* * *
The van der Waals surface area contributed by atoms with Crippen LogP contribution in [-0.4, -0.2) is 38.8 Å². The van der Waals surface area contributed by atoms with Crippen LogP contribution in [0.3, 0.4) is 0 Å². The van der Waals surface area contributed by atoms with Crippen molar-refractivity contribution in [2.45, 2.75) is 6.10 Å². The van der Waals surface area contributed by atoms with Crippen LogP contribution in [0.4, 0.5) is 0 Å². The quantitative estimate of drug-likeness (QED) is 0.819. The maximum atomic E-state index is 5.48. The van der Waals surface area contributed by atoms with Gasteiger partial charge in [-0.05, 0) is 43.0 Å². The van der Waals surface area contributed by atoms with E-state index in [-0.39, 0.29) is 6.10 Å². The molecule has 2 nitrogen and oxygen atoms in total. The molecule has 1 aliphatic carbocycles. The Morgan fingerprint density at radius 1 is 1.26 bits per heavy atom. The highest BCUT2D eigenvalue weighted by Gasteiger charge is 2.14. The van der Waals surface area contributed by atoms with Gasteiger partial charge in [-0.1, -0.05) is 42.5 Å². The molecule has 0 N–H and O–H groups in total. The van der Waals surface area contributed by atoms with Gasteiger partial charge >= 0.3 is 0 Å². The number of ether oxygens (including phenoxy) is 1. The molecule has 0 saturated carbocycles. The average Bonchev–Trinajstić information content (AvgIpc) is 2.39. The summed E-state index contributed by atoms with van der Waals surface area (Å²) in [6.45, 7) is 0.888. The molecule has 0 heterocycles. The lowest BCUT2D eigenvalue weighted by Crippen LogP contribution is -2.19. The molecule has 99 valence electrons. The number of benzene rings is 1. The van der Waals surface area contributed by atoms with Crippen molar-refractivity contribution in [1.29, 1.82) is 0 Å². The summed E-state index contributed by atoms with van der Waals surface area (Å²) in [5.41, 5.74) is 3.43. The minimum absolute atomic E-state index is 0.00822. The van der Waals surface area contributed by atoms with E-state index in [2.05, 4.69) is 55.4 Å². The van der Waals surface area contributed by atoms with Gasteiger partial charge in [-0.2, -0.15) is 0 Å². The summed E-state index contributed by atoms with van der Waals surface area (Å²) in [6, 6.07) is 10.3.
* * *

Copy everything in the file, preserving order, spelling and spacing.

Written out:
The van der Waals surface area contributed by atoms with Crippen LogP contribution in [-0.4, -0.2) is 38.8 Å². The van der Waals surface area contributed by atoms with Crippen LogP contribution in [0.3, 0.4) is 0 Å². The van der Waals surface area contributed by atoms with Crippen molar-refractivity contribution in [2.45, 2.75) is 6.10 Å². The van der Waals surface area contributed by atoms with Crippen LogP contribution in [0.4, 0.5) is 0 Å². The quantitative estimate of drug-likeness (QED) is 0.819. The maximum atomic E-state index is 5.48. The van der Waals surface area contributed by atoms with Gasteiger partial charge in [-0.05, 0) is 43.0 Å². The van der Waals surface area contributed by atoms with E-state index in [-0.39, 0.29) is 6.10 Å². The molecule has 2 nitrogen and oxygen atoms in total. The molecule has 1 aliphatic carbocycles. The Morgan fingerprint density at radius 1 is 1.26 bits per heavy atom. The highest BCUT2D eigenvalue weighted by Gasteiger charge is 2.14. The van der Waals surface area contributed by atoms with Gasteiger partial charge in [-0.1, -0.05) is 42.5 Å². The molecule has 0 N–H and O–H groups in total. The van der Waals surface area contributed by atoms with Gasteiger partial charge >= 0.3 is 0 Å². The number of ether oxygens (including phenoxy) is 1. The molecule has 0 saturated carbocycles. The average Bonchev–Trinajstić information content (AvgIpc) is 2.39. The summed E-state index contributed by atoms with van der Waals surface area (Å²) in [6.45, 7) is 0.888. The molecule has 0 heterocycles. The lowest BCUT2D eigenvalue weighted by Crippen LogP contribution is -2.19. The molecule has 99 valence electrons. The number of benzene rings is 1. The van der Waals surface area contributed by atoms with Crippen molar-refractivity contribution in [1.29, 1.82) is 0 Å². The summed E-state index contributed by atoms with van der Waals surface area (Å²) in [5.41, 5.74) is 3.43. The minimum absolute atomic E-state index is 0.00822. The van der Waals surface area contributed by atoms with E-state index in [2.05, 4.69) is 55.4 Å². The van der Waals surface area contributed by atoms with Gasteiger partial charge in [-0.2, -0.15) is 0 Å². The summed E-state index contributed by atoms with van der Waals surface area (Å²) in [6, 6.07) is 10.3.